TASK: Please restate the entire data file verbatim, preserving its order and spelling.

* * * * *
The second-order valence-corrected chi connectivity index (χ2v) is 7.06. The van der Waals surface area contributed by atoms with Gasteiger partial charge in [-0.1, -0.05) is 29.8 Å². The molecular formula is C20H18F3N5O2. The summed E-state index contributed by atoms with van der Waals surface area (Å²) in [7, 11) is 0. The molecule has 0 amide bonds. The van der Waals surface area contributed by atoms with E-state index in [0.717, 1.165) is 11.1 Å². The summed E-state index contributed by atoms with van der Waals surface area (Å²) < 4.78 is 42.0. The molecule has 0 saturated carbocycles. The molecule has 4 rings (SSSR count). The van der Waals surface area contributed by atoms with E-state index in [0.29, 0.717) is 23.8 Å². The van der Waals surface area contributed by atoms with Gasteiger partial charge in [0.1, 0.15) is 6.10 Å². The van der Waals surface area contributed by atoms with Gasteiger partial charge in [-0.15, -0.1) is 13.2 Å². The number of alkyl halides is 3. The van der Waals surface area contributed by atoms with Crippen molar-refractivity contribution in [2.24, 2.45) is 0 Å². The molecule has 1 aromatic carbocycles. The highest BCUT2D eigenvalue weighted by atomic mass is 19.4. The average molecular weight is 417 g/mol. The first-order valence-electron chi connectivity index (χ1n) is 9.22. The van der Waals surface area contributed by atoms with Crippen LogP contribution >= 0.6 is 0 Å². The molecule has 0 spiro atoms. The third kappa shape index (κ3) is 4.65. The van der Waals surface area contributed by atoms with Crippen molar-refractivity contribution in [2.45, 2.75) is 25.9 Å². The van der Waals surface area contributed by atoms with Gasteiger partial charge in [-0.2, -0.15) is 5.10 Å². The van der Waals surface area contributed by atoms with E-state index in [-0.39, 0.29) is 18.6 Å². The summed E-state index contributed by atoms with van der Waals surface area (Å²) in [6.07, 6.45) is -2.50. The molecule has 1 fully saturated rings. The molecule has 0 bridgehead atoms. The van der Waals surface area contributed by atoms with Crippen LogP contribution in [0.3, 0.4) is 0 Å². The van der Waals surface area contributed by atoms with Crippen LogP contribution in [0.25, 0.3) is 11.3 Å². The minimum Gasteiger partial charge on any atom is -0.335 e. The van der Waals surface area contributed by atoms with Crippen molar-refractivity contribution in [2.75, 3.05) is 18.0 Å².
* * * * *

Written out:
The second-order valence-corrected chi connectivity index (χ2v) is 7.06. The van der Waals surface area contributed by atoms with Gasteiger partial charge in [-0.1, -0.05) is 29.8 Å². The molecular formula is C20H18F3N5O2. The summed E-state index contributed by atoms with van der Waals surface area (Å²) in [7, 11) is 0. The molecule has 0 amide bonds. The van der Waals surface area contributed by atoms with E-state index in [0.717, 1.165) is 11.1 Å². The summed E-state index contributed by atoms with van der Waals surface area (Å²) < 4.78 is 42.0. The molecule has 0 saturated carbocycles. The molecule has 4 rings (SSSR count). The van der Waals surface area contributed by atoms with E-state index in [0.29, 0.717) is 23.8 Å². The van der Waals surface area contributed by atoms with Gasteiger partial charge in [0.1, 0.15) is 6.10 Å². The van der Waals surface area contributed by atoms with Gasteiger partial charge in [-0.15, -0.1) is 13.2 Å². The number of alkyl halides is 3. The van der Waals surface area contributed by atoms with Crippen molar-refractivity contribution in [2.24, 2.45) is 0 Å². The molecule has 1 aromatic carbocycles. The highest BCUT2D eigenvalue weighted by atomic mass is 19.4. The average molecular weight is 417 g/mol. The first-order valence-electron chi connectivity index (χ1n) is 9.22. The van der Waals surface area contributed by atoms with Crippen LogP contribution >= 0.6 is 0 Å². The molecule has 0 spiro atoms. The third kappa shape index (κ3) is 4.65. The van der Waals surface area contributed by atoms with Crippen molar-refractivity contribution in [2.45, 2.75) is 25.9 Å². The van der Waals surface area contributed by atoms with Gasteiger partial charge in [-0.2, -0.15) is 5.10 Å². The van der Waals surface area contributed by atoms with E-state index in [-0.39, 0.29) is 18.6 Å². The summed E-state index contributed by atoms with van der Waals surface area (Å²) in [6.07, 6.45) is -2.50. The molecule has 1 fully saturated rings. The molecule has 0 bridgehead atoms. The van der Waals surface area contributed by atoms with Crippen LogP contribution in [0.3, 0.4) is 0 Å². The van der Waals surface area contributed by atoms with Crippen LogP contribution in [0.25, 0.3) is 11.3 Å². The minimum Gasteiger partial charge on any atom is -0.335 e. The van der Waals surface area contributed by atoms with Crippen molar-refractivity contribution in [2.75, 3.05) is 18.0 Å².